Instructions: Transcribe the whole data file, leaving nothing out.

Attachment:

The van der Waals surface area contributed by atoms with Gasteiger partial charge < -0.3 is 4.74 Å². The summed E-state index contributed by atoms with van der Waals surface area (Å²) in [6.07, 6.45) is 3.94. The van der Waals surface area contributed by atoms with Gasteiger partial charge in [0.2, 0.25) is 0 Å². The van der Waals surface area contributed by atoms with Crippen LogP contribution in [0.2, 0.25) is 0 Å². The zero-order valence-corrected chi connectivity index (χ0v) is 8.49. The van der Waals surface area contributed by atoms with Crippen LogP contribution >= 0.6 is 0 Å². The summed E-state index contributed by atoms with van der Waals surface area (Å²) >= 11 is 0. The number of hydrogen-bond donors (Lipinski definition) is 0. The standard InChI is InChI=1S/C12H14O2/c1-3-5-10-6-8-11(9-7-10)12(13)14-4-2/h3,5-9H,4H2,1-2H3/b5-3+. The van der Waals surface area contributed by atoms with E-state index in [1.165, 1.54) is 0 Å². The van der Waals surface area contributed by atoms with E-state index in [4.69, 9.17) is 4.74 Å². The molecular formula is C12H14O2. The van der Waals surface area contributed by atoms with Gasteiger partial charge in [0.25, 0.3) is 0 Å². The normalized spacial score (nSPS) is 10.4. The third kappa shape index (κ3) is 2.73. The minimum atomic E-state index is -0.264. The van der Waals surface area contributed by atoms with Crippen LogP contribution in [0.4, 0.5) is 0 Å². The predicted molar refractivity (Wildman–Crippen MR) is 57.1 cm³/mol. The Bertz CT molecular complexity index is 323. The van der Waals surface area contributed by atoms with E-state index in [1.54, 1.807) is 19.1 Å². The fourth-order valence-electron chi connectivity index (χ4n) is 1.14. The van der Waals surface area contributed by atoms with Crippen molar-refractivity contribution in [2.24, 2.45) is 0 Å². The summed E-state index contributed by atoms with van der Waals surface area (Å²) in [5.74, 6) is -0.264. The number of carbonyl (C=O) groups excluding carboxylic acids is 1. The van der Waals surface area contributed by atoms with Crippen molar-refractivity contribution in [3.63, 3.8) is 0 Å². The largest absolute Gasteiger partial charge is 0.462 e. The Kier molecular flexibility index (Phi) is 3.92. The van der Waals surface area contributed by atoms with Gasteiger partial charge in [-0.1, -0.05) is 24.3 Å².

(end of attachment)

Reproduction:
The van der Waals surface area contributed by atoms with Gasteiger partial charge < -0.3 is 4.74 Å². The summed E-state index contributed by atoms with van der Waals surface area (Å²) in [6.07, 6.45) is 3.94. The van der Waals surface area contributed by atoms with Gasteiger partial charge in [0.2, 0.25) is 0 Å². The van der Waals surface area contributed by atoms with Crippen LogP contribution in [0.2, 0.25) is 0 Å². The zero-order valence-corrected chi connectivity index (χ0v) is 8.49. The van der Waals surface area contributed by atoms with Crippen LogP contribution >= 0.6 is 0 Å². The summed E-state index contributed by atoms with van der Waals surface area (Å²) >= 11 is 0. The number of hydrogen-bond donors (Lipinski definition) is 0. The standard InChI is InChI=1S/C12H14O2/c1-3-5-10-6-8-11(9-7-10)12(13)14-4-2/h3,5-9H,4H2,1-2H3/b5-3+. The van der Waals surface area contributed by atoms with E-state index in [1.165, 1.54) is 0 Å². The van der Waals surface area contributed by atoms with E-state index in [4.69, 9.17) is 4.74 Å². The molecular formula is C12H14O2. The van der Waals surface area contributed by atoms with Gasteiger partial charge in [0.25, 0.3) is 0 Å². The normalized spacial score (nSPS) is 10.4. The third kappa shape index (κ3) is 2.73. The minimum atomic E-state index is -0.264. The van der Waals surface area contributed by atoms with Crippen LogP contribution in [0.4, 0.5) is 0 Å². The predicted molar refractivity (Wildman–Crippen MR) is 57.1 cm³/mol. The Bertz CT molecular complexity index is 323. The van der Waals surface area contributed by atoms with E-state index in [1.54, 1.807) is 19.1 Å². The fourth-order valence-electron chi connectivity index (χ4n) is 1.14. The van der Waals surface area contributed by atoms with Crippen molar-refractivity contribution in [2.24, 2.45) is 0 Å². The summed E-state index contributed by atoms with van der Waals surface area (Å²) in [5.74, 6) is -0.264. The number of carbonyl (C=O) groups excluding carboxylic acids is 1. The van der Waals surface area contributed by atoms with Crippen molar-refractivity contribution in [3.63, 3.8) is 0 Å². The largest absolute Gasteiger partial charge is 0.462 e. The Kier molecular flexibility index (Phi) is 3.92. The van der Waals surface area contributed by atoms with Gasteiger partial charge in [-0.1, -0.05) is 24.3 Å².